If you weave, eventually you will want to sell some of your work. A craft show is a good way to display your work and perhaps be recompensed for some of your endeavours. In deciding to take the next step of entering a craft show, one of the first things you will need to do, is choose which ones to enter. Perhaps your local guild has annual shows for members. Or your community may offer special craft shows during the Christmas or summer seasons.
Once you have selected a show to enter and have paid your admission fees, you will need to prepare all of your products and supplies. Allow yourself plenty of time to get ready, Not only will you have to weave and carefully finish your handwovens but you will have to take care of a lot of other details and paperwork. All of your handwoven articles will have to be properly labelled and priced. I have written previous articles about labelling your work, and pricing products.
When you receive confirmation of your booth, the organizers will let you know the booth size and if any tables or chairs will be provided. You will need this information to plan your display and shelving requirements. If tables are provided, it’s a good idea to have a few large tablecloths to cover the tables, as you don’t know what they will look like until you arrive.
A good looking display is important for selling your products. Purchase some shelving or have someone make some for you that is easily portable and can be adapted to fit a variety of floor layouts.
Ask the organizers if electrical power is available. You might want to have some special lighting to display your work. Make sure that you have plenty of brochures, price lists and business cards printed. Depending on the type of show that you are attending, many people don’t make actual purchases at your booth, but do take brochures and place orders at a later time. It would be disappointing to lose a potential customer because you have run out of promotional materials.
Check with your local government agencies to see if you need to register for provincial, federal or state tax licensing or if you require a business license to sell your work in a particular city. Keep accurate records. Take an inventory listing of all of your products as you are pricing them, so that you know exactly what stock you have on hand. Use a numbered coding system for each product, so that you can quickly write down the code on the invoice as it is sold. This will help you track what items sold. You can use this information for planning for future shows to determine which products were most popular.
Have plenty of invoice/sales books with you to record all the sales you are going to make. Take calculators, lots of pens, paper, scotch tape and other stationery supplies, as well as bags for packaging your customer sales. Your goods will need to be packaged in boxes that will be suitable for shipping and carrying to the booth. I use the large plastic tubs for many of my products as they are reusable and can be neatly stacked or packed away under tables. You might also have to purchase a car-top carrier, in order to fit all of your products.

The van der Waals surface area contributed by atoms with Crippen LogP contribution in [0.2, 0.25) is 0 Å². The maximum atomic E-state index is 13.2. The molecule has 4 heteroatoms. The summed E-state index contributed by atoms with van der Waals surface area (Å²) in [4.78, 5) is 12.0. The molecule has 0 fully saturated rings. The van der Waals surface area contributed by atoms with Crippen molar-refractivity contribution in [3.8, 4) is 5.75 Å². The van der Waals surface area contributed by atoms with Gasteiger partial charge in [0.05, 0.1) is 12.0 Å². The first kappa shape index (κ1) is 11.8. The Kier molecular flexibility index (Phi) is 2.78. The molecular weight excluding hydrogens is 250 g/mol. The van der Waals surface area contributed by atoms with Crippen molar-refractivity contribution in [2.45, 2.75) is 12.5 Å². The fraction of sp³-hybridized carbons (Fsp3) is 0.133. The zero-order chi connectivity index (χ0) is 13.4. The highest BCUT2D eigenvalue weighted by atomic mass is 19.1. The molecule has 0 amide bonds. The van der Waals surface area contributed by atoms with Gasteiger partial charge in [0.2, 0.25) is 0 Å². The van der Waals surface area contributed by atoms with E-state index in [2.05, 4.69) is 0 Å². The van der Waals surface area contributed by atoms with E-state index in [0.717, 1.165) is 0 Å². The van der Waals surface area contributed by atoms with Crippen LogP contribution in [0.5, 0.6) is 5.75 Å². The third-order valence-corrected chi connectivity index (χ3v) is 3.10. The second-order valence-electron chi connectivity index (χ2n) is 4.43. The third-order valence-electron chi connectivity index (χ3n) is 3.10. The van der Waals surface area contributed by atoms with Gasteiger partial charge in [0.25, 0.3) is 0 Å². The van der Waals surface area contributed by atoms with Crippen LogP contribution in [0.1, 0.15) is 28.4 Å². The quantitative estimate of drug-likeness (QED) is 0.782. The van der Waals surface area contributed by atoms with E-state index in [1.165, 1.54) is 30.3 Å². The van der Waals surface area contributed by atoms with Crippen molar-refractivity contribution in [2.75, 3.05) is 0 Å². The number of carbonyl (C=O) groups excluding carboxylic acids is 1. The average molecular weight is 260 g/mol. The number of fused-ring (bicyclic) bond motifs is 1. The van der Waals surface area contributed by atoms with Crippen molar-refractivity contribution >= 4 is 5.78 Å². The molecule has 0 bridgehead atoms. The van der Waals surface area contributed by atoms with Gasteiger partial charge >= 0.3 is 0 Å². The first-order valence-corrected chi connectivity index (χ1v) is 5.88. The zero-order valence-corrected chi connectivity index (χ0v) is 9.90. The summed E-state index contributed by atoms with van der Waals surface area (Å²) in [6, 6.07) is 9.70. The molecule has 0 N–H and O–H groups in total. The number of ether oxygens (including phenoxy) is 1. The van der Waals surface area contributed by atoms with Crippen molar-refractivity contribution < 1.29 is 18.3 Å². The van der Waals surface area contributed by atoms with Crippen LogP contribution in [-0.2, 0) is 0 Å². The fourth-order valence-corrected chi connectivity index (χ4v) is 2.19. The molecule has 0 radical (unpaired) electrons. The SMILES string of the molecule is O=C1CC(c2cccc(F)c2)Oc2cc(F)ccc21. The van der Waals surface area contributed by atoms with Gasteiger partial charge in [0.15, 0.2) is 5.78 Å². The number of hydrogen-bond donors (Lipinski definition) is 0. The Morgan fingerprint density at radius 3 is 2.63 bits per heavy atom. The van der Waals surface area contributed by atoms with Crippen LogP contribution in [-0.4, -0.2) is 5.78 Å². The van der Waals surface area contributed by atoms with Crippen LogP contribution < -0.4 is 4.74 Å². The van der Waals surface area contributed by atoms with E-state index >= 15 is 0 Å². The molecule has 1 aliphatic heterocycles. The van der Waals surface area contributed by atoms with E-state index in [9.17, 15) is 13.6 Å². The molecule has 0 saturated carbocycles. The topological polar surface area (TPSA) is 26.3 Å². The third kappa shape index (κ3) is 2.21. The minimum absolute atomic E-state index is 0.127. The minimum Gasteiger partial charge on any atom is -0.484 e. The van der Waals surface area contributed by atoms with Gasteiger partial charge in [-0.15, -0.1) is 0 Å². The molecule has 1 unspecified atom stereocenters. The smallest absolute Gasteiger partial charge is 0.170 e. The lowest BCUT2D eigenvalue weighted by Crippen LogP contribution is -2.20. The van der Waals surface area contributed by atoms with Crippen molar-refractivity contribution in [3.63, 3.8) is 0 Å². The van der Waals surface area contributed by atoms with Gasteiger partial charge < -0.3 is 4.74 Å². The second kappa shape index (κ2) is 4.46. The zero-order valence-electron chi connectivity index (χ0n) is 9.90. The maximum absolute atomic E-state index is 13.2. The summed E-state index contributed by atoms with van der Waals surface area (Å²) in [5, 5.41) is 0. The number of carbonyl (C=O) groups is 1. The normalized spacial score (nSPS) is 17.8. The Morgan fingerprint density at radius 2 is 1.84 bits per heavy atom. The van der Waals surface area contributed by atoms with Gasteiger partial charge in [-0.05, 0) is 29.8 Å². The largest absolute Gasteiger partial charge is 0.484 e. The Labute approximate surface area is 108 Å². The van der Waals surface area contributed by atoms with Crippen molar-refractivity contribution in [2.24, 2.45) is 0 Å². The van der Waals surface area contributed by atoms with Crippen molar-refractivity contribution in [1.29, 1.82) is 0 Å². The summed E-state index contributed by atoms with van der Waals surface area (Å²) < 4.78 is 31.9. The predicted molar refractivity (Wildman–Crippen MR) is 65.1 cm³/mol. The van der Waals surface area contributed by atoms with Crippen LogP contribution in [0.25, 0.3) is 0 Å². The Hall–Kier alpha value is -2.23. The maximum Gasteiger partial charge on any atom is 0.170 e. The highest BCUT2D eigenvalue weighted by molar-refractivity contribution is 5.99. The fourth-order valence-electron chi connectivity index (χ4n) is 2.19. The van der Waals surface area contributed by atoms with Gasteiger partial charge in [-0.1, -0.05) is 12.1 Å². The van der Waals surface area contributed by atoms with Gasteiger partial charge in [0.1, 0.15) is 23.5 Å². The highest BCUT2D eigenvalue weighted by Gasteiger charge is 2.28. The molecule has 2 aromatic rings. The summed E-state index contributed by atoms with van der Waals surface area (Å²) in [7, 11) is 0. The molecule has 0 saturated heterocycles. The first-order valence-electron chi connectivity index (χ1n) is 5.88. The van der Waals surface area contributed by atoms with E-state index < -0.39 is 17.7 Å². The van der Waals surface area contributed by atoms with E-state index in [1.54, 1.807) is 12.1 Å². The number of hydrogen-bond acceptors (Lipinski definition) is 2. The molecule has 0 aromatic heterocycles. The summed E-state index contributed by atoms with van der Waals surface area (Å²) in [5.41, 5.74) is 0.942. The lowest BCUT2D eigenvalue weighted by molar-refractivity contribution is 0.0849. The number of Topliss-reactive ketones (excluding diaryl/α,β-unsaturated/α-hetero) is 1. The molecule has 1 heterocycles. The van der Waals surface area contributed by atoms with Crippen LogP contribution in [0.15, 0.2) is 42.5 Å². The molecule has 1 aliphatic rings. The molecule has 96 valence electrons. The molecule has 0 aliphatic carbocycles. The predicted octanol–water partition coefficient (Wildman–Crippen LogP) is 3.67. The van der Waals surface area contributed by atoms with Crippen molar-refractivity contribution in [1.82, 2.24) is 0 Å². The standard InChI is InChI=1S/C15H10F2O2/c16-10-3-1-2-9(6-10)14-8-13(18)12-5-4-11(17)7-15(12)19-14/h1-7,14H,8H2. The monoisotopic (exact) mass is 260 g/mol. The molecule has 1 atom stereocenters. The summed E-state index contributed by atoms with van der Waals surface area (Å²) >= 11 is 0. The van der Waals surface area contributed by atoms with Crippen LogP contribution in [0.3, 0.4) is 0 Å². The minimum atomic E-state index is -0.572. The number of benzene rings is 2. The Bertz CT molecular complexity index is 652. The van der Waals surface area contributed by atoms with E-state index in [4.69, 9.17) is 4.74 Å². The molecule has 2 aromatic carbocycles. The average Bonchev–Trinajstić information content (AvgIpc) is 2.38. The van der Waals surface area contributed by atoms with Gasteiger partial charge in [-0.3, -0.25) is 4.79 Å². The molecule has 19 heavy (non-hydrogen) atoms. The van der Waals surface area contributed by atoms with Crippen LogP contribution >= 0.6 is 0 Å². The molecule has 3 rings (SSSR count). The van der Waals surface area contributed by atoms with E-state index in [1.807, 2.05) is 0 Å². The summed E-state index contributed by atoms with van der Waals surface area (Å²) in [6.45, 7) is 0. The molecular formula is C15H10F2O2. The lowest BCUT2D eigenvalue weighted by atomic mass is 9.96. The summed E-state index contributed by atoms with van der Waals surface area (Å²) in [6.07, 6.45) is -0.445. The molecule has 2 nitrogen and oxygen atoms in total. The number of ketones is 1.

Try to arrive at the show fairly early to set up your booth. Use this time before the actual show opens, to arrange an attractive display. Be prepared that you might have forgotten something and might have to take a quick trip to purchase additional supplies.
Hopefully, you will have brought along a friend that can help you at the show and allow you to take a few breaks as well. Bring along a water bottle with fresh water, to sip and refresh yourself during the quieter moments. Enjoy yourself and be proud of all your accomplishments and others will appreciate your work too. Good luck!
Craft Business Books
Craft, Inc.: Turn Your Creative Hobby into a Business
A step-by-step guide to everything from developing products and naming the company to writing a business plan, applying for licenses, and paying taxes. Chapters on sales, marketing, trade shows, and publicity round out the mix.
The Creative Professional’s Guide to Money: How to Think About It, How to Talk About it, How to Manage It
This book focuses on proven techniques and resources used by a wide range of successful creatives to manage their business finances.
Craft Artist’s Legal Guide, The: Protect Your Work, Save On Taxes, Maximize Profits
This guide explains how to:get a design patent or license a craft;price and sell material, online and off;select the right studio and deal with leases, noise restrictions and zoning laws; find and utilize free ways of promoting the business online;hire workers and sales reps;choose the right insurance;complete and file required business forms;protect copyright, patents and trade dress;save on taxes and preserve income.
The Handmade Marketplace: How to Sell Your Crafts Locally, Globally, and On-Line
For crafters who have more confidence running a sewing machine than setting up a Web site, The Handmade Marketplace breaks down and makes sense of the global possibilities for marketing and selling crafts.
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